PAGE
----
Donald Trump himself has said he ran for President to disrupt the status quo. Disruption is the goal of any insurgency, which the U.S. Military defines as “primarily a political struggle, in which both sides use armed force to create space for their political, economic and influence activities to be effective.” Trump, who during his campaign weaponized anxiety for his political insurgency, has nominated General James Mattis, the chief architect of the U.S. Military’s countinerinsurgency (COIN) strategy, to be Secretary of Defense in his administration. But Mattis’s nomination will evidently meet its own counterinsurgency from — at the very least — New York Sen. Kirsten Gillibrand.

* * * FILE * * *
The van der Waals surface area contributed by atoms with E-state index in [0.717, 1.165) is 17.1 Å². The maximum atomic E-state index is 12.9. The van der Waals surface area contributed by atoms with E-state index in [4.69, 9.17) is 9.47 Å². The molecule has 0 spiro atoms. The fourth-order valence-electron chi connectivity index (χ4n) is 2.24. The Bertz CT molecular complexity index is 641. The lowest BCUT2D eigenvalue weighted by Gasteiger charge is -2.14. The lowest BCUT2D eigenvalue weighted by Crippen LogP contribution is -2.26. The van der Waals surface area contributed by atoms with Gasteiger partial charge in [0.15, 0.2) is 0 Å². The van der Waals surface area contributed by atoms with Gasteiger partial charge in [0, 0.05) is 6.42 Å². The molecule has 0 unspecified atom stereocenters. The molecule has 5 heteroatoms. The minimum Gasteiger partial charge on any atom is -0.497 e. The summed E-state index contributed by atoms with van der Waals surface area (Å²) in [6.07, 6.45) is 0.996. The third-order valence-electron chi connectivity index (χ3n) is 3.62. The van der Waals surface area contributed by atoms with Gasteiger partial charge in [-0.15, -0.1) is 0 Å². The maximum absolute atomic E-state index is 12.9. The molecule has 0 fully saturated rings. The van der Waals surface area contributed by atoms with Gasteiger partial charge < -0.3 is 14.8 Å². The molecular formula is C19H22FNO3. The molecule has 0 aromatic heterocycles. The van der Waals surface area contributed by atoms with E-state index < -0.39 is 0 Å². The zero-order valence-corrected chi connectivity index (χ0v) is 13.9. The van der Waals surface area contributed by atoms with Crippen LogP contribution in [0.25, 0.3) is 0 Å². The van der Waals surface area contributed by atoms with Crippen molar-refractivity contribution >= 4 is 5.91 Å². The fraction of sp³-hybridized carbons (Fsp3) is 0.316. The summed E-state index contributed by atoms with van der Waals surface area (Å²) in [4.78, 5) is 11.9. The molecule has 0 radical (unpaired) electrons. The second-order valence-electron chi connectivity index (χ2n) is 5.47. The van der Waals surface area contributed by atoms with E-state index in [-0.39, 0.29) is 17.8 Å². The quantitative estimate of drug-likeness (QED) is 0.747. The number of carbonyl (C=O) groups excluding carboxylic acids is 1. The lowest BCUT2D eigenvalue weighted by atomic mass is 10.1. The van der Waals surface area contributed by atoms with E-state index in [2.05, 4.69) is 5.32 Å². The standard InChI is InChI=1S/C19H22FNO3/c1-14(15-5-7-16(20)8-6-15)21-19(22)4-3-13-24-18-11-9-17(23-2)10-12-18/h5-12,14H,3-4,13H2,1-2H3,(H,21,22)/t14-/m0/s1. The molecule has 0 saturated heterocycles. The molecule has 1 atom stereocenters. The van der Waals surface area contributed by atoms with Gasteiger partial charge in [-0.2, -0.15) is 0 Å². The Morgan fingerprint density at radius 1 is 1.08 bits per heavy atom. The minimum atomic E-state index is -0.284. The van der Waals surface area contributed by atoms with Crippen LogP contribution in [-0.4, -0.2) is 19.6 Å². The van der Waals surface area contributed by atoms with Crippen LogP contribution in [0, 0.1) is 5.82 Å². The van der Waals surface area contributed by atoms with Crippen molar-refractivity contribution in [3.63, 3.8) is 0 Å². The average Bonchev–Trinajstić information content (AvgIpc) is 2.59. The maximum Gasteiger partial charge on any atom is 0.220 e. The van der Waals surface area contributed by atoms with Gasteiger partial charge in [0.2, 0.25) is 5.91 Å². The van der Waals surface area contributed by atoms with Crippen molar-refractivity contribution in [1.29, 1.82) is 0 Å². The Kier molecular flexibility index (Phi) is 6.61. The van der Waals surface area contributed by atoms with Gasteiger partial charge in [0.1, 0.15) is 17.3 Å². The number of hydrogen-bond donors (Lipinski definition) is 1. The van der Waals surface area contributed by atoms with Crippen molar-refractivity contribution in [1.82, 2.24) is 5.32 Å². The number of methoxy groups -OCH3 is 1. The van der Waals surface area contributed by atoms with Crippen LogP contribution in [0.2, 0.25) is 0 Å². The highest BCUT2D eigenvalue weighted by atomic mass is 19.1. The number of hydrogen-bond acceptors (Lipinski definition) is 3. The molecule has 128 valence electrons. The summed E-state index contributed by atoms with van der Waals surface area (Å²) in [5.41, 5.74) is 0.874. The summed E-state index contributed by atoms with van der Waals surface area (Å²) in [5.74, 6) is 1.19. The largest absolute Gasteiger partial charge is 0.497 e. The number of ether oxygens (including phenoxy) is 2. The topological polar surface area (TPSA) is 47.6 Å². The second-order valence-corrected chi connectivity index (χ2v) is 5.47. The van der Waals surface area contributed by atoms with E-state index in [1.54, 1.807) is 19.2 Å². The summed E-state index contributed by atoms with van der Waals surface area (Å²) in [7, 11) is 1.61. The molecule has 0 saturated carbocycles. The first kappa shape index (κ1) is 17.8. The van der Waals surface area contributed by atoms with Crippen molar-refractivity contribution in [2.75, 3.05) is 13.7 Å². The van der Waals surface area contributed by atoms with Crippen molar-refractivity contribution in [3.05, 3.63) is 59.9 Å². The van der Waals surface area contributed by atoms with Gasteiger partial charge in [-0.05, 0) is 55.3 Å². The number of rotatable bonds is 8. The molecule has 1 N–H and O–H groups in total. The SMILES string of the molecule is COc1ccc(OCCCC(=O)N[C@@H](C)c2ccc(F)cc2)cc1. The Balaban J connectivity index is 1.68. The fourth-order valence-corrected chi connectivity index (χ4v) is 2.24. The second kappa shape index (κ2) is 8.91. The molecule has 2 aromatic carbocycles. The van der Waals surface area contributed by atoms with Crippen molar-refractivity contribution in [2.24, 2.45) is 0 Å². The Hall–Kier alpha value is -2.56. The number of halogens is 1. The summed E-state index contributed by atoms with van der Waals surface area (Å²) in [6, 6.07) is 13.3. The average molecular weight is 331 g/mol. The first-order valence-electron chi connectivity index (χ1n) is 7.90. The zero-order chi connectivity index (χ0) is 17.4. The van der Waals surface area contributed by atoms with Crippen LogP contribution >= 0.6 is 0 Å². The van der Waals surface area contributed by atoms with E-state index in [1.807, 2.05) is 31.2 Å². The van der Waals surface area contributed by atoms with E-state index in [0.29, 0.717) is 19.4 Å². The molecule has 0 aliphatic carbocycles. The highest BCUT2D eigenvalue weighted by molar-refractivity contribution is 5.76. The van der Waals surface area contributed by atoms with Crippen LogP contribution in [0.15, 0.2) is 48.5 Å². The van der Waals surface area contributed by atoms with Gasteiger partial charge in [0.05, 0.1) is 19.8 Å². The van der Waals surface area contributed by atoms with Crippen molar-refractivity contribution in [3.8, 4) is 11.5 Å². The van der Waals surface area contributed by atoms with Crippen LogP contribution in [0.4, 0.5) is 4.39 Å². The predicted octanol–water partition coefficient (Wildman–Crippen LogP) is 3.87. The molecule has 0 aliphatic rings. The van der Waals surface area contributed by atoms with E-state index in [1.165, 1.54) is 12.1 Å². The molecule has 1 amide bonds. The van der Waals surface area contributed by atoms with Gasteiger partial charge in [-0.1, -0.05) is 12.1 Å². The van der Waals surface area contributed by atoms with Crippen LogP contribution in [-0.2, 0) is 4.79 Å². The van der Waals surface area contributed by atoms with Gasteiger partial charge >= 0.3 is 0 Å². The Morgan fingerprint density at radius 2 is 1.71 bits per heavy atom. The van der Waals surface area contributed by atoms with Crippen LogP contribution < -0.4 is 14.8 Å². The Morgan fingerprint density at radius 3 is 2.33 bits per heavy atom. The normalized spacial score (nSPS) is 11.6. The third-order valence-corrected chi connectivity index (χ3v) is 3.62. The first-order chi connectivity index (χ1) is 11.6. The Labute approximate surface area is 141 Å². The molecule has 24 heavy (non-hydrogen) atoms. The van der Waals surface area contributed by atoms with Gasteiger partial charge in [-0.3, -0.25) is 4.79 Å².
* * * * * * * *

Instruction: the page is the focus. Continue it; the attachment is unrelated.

Because Mattis only retired from active duty in 2013, he will require a waiver to fill the Sec Def post. Gillibrand, who isn’t poised to cut the new administration any slack, announced she will oppose the waiver — despite her “deep respect” for Mattis’s service. Counterinsurgency may be too strong a word for Gillibrand’s obstructive strategy. But Mattis himself defined counterinsurgency as a “comprehensive civilian and military efforts taken to simultaneously defeat and contain insurgency.” Gillibrand, of course, isn’t brandishing any military force, but she’s certainly using the weapons she has at hand to make a comprehensive effort at fighting back against the President-elect’s initiatives.